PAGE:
In a recent article in the Business Daily titled: ‘Proposed law on counterfeits will hurt businesses’, the foremost intellectual property (IP) law practitioner in the country, William Maema, has faulted Anti-Counterfeit Agency (ACA) on its proposed amendments to Anti-Counterfeit Act previously discussed on this blog here, here and here. In his hard-hitting article, Maema notes:
‘Apart from the vainglorious step of christening the Anti-Counterfeit Agency (ACA) by renaming it the Anti-Counterfeit Authority ostensibly to raise its profile to that of premier parastatals such as the Kenya Revenue Authority, Kenya Airports Authority and Communications Authority of Kenya, the new proposals achieve little else that is praiseworthy. ‘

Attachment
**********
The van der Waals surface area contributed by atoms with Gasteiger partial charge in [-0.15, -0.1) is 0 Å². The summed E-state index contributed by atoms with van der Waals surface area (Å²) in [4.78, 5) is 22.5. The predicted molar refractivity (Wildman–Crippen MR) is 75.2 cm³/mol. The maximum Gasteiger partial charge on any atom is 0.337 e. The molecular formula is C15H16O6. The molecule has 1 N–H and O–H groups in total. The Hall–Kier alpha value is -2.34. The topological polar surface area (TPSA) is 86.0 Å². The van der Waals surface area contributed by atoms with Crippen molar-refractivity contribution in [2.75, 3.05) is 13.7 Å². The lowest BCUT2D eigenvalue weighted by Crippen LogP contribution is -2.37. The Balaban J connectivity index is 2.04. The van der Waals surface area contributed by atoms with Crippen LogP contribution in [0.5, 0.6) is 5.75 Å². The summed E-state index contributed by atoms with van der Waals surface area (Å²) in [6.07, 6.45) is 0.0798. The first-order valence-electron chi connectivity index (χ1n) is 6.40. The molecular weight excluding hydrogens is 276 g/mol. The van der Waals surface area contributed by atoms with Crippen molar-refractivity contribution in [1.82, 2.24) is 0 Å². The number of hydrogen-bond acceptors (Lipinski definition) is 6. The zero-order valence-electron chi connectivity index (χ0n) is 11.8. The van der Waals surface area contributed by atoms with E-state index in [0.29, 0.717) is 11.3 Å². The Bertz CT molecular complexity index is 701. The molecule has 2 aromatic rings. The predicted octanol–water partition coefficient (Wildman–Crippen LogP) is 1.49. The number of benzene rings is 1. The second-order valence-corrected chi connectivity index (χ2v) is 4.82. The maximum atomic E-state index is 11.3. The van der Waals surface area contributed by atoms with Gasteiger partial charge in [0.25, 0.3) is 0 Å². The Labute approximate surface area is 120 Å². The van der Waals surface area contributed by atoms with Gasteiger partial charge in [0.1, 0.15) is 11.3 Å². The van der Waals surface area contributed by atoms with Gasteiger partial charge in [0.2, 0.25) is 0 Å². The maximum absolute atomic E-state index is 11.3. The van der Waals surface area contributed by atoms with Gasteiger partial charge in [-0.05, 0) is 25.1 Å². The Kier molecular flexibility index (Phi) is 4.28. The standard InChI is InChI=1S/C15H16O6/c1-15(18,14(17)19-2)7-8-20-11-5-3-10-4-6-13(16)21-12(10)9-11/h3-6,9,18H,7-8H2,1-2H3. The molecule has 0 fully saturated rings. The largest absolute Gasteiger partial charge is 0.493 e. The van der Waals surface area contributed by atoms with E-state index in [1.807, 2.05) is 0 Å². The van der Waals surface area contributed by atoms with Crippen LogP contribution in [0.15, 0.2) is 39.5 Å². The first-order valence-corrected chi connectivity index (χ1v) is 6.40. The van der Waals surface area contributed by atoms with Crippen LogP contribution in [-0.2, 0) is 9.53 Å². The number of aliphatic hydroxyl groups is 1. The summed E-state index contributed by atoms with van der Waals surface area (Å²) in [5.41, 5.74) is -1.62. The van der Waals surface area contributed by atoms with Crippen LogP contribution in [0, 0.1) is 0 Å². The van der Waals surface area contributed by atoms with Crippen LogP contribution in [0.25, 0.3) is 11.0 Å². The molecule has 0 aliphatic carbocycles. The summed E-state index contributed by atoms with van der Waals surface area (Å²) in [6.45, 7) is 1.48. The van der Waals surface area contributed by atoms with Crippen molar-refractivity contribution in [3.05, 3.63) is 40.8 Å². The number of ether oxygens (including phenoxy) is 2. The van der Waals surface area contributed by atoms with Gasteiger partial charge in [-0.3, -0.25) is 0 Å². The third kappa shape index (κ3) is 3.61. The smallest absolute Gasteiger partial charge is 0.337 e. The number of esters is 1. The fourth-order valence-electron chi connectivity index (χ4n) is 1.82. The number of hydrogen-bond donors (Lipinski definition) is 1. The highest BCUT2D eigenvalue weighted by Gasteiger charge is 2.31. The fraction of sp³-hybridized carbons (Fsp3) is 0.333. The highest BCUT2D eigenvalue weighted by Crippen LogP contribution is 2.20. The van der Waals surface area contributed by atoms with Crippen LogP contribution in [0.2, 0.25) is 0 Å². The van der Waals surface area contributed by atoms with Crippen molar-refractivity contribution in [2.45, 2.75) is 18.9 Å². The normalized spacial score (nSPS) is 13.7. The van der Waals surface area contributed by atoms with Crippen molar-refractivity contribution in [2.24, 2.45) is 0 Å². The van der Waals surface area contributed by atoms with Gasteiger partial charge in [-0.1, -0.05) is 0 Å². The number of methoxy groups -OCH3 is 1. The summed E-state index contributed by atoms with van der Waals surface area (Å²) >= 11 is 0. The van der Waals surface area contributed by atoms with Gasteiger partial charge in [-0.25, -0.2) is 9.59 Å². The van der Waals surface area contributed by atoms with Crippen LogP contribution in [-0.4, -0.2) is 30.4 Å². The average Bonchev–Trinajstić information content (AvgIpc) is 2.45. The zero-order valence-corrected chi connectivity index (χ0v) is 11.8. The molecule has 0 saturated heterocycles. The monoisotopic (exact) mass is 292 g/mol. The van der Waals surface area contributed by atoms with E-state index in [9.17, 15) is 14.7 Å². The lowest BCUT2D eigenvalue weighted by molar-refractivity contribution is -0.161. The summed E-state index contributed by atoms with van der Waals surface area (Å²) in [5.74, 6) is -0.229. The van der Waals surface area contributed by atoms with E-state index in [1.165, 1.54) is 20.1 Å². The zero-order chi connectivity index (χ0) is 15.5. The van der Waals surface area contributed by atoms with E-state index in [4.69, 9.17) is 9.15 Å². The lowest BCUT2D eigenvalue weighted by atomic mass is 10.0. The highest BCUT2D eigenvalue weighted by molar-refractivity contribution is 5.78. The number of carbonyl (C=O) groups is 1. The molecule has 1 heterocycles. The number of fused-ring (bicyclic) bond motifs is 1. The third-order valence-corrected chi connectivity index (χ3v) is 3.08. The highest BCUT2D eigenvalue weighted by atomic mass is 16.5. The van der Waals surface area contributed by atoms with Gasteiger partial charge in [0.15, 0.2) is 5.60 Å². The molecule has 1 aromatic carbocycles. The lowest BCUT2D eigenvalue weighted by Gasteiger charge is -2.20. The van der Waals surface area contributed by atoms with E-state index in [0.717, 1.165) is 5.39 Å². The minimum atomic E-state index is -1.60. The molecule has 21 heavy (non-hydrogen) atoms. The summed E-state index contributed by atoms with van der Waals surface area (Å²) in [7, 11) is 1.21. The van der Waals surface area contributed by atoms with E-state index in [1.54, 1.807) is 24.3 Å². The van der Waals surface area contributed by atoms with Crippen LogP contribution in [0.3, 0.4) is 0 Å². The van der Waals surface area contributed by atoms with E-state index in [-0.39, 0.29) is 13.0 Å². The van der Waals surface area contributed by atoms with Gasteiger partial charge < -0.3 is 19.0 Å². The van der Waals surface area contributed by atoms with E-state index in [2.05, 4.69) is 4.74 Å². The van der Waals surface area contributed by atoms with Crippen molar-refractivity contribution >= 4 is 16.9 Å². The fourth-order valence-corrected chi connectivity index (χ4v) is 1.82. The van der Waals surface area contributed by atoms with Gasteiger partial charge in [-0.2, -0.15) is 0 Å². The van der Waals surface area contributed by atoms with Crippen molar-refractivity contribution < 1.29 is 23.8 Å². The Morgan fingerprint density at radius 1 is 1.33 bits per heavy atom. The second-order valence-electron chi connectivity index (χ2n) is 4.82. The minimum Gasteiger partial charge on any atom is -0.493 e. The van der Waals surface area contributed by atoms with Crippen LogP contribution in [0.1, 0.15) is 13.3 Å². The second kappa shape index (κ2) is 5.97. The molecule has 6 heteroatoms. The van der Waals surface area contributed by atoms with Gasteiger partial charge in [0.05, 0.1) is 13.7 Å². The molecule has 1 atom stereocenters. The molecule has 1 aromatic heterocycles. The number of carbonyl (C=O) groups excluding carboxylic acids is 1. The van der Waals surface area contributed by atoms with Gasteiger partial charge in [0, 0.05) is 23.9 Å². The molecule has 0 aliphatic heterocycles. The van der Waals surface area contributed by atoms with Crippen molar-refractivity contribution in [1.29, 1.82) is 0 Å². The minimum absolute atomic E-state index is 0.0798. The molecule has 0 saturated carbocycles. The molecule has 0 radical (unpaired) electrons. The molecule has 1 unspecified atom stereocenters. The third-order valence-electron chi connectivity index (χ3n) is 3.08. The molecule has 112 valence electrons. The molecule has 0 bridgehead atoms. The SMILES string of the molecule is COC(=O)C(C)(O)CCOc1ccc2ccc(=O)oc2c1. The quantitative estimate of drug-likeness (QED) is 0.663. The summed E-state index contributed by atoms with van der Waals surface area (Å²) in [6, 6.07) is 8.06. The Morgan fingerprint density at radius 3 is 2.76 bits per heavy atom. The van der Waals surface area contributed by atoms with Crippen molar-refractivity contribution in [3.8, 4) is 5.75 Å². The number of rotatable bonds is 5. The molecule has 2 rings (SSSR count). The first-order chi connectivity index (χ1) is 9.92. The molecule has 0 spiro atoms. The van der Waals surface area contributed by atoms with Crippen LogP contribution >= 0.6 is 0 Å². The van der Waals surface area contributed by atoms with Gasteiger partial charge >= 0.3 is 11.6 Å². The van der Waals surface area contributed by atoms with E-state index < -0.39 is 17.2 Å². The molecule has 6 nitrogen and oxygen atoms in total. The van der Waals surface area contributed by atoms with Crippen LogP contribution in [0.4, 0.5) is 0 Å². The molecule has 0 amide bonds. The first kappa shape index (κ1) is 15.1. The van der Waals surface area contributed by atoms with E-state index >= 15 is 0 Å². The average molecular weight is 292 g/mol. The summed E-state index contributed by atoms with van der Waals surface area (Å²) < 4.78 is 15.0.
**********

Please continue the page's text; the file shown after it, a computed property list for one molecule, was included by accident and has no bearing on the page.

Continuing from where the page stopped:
The full unabridged version of Maema’s article was posted on his law firm website and a copy may be accessed here. The IP law guru is the latest in a long line of IP law experts that have publicly criticised both ACA’s process of coming up with the proposals as well as the proposed amendments themselves.
At this point, it seems fair to say that ACA failed to consult some obvious stakeholders prior to making its proposals. This long list of stakeholders who were clearly not consulted by ACA includes: Office of the Attorney-General, Kenya Copyright Board (KECOBO), Kenya Industrial Property Institute (KIPI), Law Society of Kenya (LSK) and academia, to name but a few. It is indeed unsurprising that to-date no one has publicly written anything in support of ACA’s proposed amendments – well, except us.